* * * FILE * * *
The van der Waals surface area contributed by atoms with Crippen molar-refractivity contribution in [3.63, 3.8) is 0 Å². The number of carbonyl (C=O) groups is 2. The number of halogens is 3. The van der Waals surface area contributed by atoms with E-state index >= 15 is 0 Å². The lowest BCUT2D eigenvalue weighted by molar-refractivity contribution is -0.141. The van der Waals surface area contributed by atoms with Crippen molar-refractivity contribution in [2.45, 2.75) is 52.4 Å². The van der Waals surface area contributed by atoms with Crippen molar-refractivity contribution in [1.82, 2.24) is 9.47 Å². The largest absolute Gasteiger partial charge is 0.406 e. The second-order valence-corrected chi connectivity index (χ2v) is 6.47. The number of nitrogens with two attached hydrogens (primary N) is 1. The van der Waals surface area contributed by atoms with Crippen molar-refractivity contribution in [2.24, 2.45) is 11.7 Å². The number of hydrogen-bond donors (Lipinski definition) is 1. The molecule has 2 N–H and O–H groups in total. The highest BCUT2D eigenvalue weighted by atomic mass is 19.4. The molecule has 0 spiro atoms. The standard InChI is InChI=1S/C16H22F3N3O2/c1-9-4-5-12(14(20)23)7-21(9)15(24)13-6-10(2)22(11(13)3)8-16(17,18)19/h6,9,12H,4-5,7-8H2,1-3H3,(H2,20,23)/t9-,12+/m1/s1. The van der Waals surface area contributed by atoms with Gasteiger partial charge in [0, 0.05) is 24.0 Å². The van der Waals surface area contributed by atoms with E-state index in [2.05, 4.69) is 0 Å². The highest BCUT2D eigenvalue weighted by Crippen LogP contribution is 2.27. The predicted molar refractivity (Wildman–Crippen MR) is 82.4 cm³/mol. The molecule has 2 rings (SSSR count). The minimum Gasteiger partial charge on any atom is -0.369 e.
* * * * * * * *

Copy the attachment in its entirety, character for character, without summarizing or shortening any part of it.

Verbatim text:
The van der Waals surface area contributed by atoms with Crippen molar-refractivity contribution in [3.63, 3.8) is 0 Å². The number of carbonyl (C=O) groups is 2. The number of halogens is 3. The van der Waals surface area contributed by atoms with E-state index >= 15 is 0 Å². The lowest BCUT2D eigenvalue weighted by molar-refractivity contribution is -0.141. The van der Waals surface area contributed by atoms with Crippen molar-refractivity contribution in [2.45, 2.75) is 52.4 Å². The van der Waals surface area contributed by atoms with Crippen molar-refractivity contribution in [1.82, 2.24) is 9.47 Å². The largest absolute Gasteiger partial charge is 0.406 e. The second-order valence-corrected chi connectivity index (χ2v) is 6.47. The number of nitrogens with two attached hydrogens (primary N) is 1. The van der Waals surface area contributed by atoms with Crippen molar-refractivity contribution in [2.24, 2.45) is 11.7 Å². The number of hydrogen-bond donors (Lipinski definition) is 1. The molecule has 2 N–H and O–H groups in total. The highest BCUT2D eigenvalue weighted by atomic mass is 19.4. The molecule has 0 spiro atoms. The standard InChI is InChI=1S/C16H22F3N3O2/c1-9-4-5-12(14(20)23)7-21(9)15(24)13-6-10(2)22(11(13)3)8-16(17,18)19/h6,9,12H,4-5,7-8H2,1-3H3,(H2,20,23)/t9-,12+/m1/s1. The van der Waals surface area contributed by atoms with Gasteiger partial charge in [0, 0.05) is 24.0 Å². The van der Waals surface area contributed by atoms with E-state index in [2.05, 4.69) is 0 Å². The highest BCUT2D eigenvalue weighted by Crippen LogP contribution is 2.27. The predicted molar refractivity (Wildman–Crippen MR) is 82.4 cm³/mol. The molecule has 2 rings (SSSR count). The minimum Gasteiger partial charge on any atom is -0.369 e.